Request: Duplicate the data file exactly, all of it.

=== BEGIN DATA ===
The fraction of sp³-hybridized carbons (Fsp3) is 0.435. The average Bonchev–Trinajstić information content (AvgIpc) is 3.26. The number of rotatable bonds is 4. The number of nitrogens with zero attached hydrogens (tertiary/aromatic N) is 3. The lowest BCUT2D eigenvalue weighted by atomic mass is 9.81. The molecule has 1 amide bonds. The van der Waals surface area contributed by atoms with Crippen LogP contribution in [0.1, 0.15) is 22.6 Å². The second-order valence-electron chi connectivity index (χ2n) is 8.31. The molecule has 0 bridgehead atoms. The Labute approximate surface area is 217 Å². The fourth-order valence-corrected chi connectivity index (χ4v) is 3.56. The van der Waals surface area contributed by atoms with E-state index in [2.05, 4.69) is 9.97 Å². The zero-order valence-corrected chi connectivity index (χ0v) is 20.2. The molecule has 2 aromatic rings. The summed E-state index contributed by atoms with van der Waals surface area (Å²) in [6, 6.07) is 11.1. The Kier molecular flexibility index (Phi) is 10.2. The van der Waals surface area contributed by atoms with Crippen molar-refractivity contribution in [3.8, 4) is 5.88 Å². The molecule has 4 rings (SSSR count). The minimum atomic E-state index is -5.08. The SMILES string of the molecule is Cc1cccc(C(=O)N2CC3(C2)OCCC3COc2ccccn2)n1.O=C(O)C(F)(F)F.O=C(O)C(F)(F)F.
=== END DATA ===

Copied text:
The fraction of sp³-hybridized carbons (Fsp3) is 0.435. The average Bonchev–Trinajstić information content (AvgIpc) is 3.26. The number of rotatable bonds is 4. The number of nitrogens with zero attached hydrogens (tertiary/aromatic N) is 3. The lowest BCUT2D eigenvalue weighted by atomic mass is 9.81. The molecule has 1 amide bonds. The van der Waals surface area contributed by atoms with Crippen LogP contribution in [0.1, 0.15) is 22.6 Å². The second-order valence-electron chi connectivity index (χ2n) is 8.31. The molecule has 0 bridgehead atoms. The Labute approximate surface area is 217 Å². The fourth-order valence-corrected chi connectivity index (χ4v) is 3.56. The van der Waals surface area contributed by atoms with E-state index in [2.05, 4.69) is 9.97 Å². The zero-order valence-corrected chi connectivity index (χ0v) is 20.2. The molecule has 2 aromatic rings. The summed E-state index contributed by atoms with van der Waals surface area (Å²) in [6, 6.07) is 11.1. The Kier molecular flexibility index (Phi) is 10.2. The van der Waals surface area contributed by atoms with Crippen molar-refractivity contribution in [3.8, 4) is 5.88 Å². The molecule has 4 rings (SSSR count). The minimum atomic E-state index is -5.08. The SMILES string of the molecule is Cc1cccc(C(=O)N2CC3(C2)OCCC3COc2ccccn2)n1.O=C(O)C(F)(F)F.O=C(O)C(F)(F)F.